The only thing left to do now was to make sure that the antenna worked for the right frequency (i.e. 900 Mhz). A Do-It-Yourself Pringles “cantenna” tutorial gave some insight into the physics of this and I hoped that if I cut UHF receptors on the antenna down to size of a quarter wavelength of the cellular signals, we would get the right gain. The math for calculating that length looks like this:

Speed of radio waves in air = 3.0 * 10^8 m/s
Frequency = 900 Mhz = 9.0 * 10^8 Hz
Speed = Wavelength * Frequency
Wavelength = Speed/Frequency = 0.33 m
Quarter wavelength = 0.33/4 = 0.085 m = 8.5 cm

So I cut the UHF receptors down to 8.5 cm, disconnected the VHF receptors and set the antenna up in a place where we usually get the best signals. And voila, our laptop connected to the internet in a room where it doesn’t without the antenna.

I wasn’t sure if the physics of it was accurate (in fact I still am not) but in a true manner of learning constructivist style, we just had to give it a shot. And it seems to work just fine. If you think this can be done better though, we’d love to hear from you.

All that was left to do was to install the modem and get it to run automatically on the school server (which has an OLPC-customized version of Fedora server installed). With little experience with linux, I had to tinker around with a lot of things (with some great help from Reuben and the people on the server-devel list at OLPC)- all of which don’t merit a mention here. As it turns out, if all the going around in circles is cut down, the procedure for installing a GPRS modem on the XS can be reduced to a few, relatively straightforward steps:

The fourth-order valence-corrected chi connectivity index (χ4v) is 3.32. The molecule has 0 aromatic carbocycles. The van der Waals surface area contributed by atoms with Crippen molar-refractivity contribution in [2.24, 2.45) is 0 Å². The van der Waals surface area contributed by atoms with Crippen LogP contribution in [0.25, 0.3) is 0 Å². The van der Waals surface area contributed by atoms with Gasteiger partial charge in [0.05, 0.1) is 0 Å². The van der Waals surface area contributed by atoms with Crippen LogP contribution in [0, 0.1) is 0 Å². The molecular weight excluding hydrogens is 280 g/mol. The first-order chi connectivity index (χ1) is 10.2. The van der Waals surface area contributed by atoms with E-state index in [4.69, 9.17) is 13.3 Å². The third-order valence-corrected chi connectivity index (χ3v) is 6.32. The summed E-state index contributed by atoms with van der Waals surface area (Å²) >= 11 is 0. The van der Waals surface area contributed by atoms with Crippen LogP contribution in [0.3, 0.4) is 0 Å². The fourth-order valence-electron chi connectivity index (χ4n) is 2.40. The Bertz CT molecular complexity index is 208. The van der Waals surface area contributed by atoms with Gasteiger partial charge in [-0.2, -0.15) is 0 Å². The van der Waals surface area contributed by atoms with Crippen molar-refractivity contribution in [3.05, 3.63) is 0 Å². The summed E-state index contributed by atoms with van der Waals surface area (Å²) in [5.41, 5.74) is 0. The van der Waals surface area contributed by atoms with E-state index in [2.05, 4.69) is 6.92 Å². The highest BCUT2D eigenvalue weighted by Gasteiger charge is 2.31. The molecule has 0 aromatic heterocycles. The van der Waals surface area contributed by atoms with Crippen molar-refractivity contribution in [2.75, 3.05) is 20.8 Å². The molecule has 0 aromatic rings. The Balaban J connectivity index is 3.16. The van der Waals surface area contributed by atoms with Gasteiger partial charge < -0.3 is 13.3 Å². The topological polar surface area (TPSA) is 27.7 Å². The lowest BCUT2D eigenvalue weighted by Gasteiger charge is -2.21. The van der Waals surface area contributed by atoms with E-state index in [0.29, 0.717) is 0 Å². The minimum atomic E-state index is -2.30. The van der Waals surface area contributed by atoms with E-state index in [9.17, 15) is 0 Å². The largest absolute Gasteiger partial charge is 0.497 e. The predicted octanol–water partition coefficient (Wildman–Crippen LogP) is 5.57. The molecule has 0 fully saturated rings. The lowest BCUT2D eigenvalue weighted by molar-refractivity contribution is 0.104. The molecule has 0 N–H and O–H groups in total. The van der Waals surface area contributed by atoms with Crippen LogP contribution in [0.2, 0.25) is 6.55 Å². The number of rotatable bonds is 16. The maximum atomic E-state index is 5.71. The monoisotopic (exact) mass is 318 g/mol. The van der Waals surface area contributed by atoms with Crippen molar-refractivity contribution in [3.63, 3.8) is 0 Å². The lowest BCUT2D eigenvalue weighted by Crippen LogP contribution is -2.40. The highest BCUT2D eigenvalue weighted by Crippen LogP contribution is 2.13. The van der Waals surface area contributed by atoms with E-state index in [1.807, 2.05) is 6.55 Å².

1. Plug the modem in and run: cat /proc/bus/usb/devices

2. Find the section that lists the name of your modem (in our case HUAWEI Mobile) and take down the Vendor and ProdID. Then run modprobe usbserial vendor= xxxx product=xxxx (replace the xs with the appropriate values for your model). Then run wvdialconf to create a default dial script for your modem.

3. Edit the wvdial.conf file by running nano /etc/wvdial.conf I am listing the contents of the one we used for reference:

[Dialer Defaults]
Modem = /dev/ttyUSB0
Init1 = ATZ
Init2 = ATQ0 V1 E1 S0=0 &C1 &D2 +FCLASS=0
Init3 = AT+CGDCONT=1,"IP",""
Stupid Mode = 1
Modem Type = USB Modem
Phone = *99#
New PPPD = yes
ISDN = 0